Bob Dylan starred in a commercial for Chrysler that aired during the Super Bowl’s third-quarter and the 72-year-old rock legend is now predictably being called a sell out, which for Dylan fans who have followed his career throughout the years is a cry of indignation that’s starting to sound pretty hollow. Dylan is of course weird and reclusive and isn’t known for allowing his music to be used in advertisements very frequently, but this is far from the first time the man has done a commercial — or been called a sell out by his fans.
Back in 1965 when Dylan began experimenting with using electric guitars, the folk purists who hailed him as the purest of them all screamed “sell out,” booed at his concerts, and even famously called him “Judas.” Of course, now Dylan’s electric albums recorded post-1965 are considered to be his best work, with Highway 61 Revisited being named the fourth greatest album of all time by Rolling Stone and the song “Like a Rolling Stone” being called the greatest song of all time by the same publication.
He’s also done much more ridiculous commercials than the Chrysler spot, including starring in an ad for Victoria’s Secret alongside model Adriana Lima in 2004. That ad, which was Dylan’s first ever physical appearance in a commercial, drew a considerable amount of outrage among Dylan’s fan base and a considerable number of raised eyebrows among everyone who happened to see the commercial — even though during an interview given back in 1965, when asked how he would sell out, Dylan prophetically responded that it would be by advertising “ladies’ garments.”
“Was I not supposed to do that?” he snapped at Rolling Stone in 2005. “I wish I had seen it. Maybe I’d have something to say about it. I don’t see that kind of stuff. That’s for other people to see and make up what they will.” Dylan also starred in a commercial for the Cadillac Escalade in 2007, which got the same negative, indignant response from his fans as the Chrysler spot is getting now.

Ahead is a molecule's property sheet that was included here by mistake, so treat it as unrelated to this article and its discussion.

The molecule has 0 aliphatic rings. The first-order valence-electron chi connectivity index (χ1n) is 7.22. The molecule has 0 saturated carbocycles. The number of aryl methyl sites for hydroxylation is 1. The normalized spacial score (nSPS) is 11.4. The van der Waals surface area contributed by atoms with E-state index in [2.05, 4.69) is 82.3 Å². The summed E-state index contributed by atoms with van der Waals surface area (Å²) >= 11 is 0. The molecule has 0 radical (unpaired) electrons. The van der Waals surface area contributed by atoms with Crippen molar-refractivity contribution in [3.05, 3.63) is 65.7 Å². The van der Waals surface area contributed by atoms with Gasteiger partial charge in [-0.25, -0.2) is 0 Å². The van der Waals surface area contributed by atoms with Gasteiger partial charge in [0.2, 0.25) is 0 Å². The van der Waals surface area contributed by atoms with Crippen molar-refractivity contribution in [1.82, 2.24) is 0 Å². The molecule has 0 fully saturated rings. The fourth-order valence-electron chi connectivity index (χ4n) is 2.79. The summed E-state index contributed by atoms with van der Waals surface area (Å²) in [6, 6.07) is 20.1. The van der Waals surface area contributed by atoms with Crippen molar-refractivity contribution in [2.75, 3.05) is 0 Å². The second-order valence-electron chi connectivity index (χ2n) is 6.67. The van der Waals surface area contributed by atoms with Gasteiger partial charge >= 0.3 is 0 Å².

The other Super Bowl ad Dylan was featured in was for Chobani Greek yogurt. Although he didn’t himself appear in the commercial, Dylan did lend the track “I Want You” from 1966′s beloved album Blonde on Blonde. The Chrysler ad is the one drawing the vitriol of Dylan’s fans, but it has more of a Dylan-esque political message than the yogurt commercial featuring a grizzly bear that ransacks a store searching for all-natural yogurt with no artificial ingredients.
“Is there anything more American than America?” Dylan asks nonsensically at the beginning of the Chrysler spot. Apparently Chrysler has decided to make that their inscrutable new slogan. From there the ad goes on to encourage consumers to buy American, because historically, America (and Detroit specifically) has been known for making the best cars. Going with a previous theme Chrysler has employed for their ad campaigns, images of particularly ‘American’ things like the American flag, cheerleaders, Marilyn Monroe, James Dean, Rosie the Riveter, and vintage footage of Dylan are spliced together, while Dylan’s gravelly voice goes on to tell you why you should buy American in general — and Chrysler specifically. ”You can’t import the heart and soul of every woman working on the line,” he says. “Let Germany brew your beer, let Switzerland make your watch, let Asia assemble your phone, we will build your car.”
Some of the criticism surrounding the ad comes from the fact that Chrysler is not really an American company, but is owned by the Italian Fiat. Despite marketing campaigns under the “Imported from Detroit” slogan and starring all-American celebrities like Eminem, Clint Eastwood, and Berry Gordy, Chrysler’s profits don’t stay in America.
While some are airing the age-old cry of “sell out,” others have praised the ad as being one of Dylan’s first outwardly political statements in years. A report from Bloomberg claims that endorsing American-made cars is a perfect representation of Dylan’s nostalgia for an America that profited on manufacturing and spent that cash exploring the open road. The article points out that most of Chrysler’s manufacturing operations take place in the United States and employ Americans, even though the company is technically foreign-owned.
Given Dylan’s response to any and all criticism that has been given to his decisions and his work musically or otherwise, it’s highly unlikely that he gives a damn whether anyone thinks his a sell out or a champion of American manufacturing.
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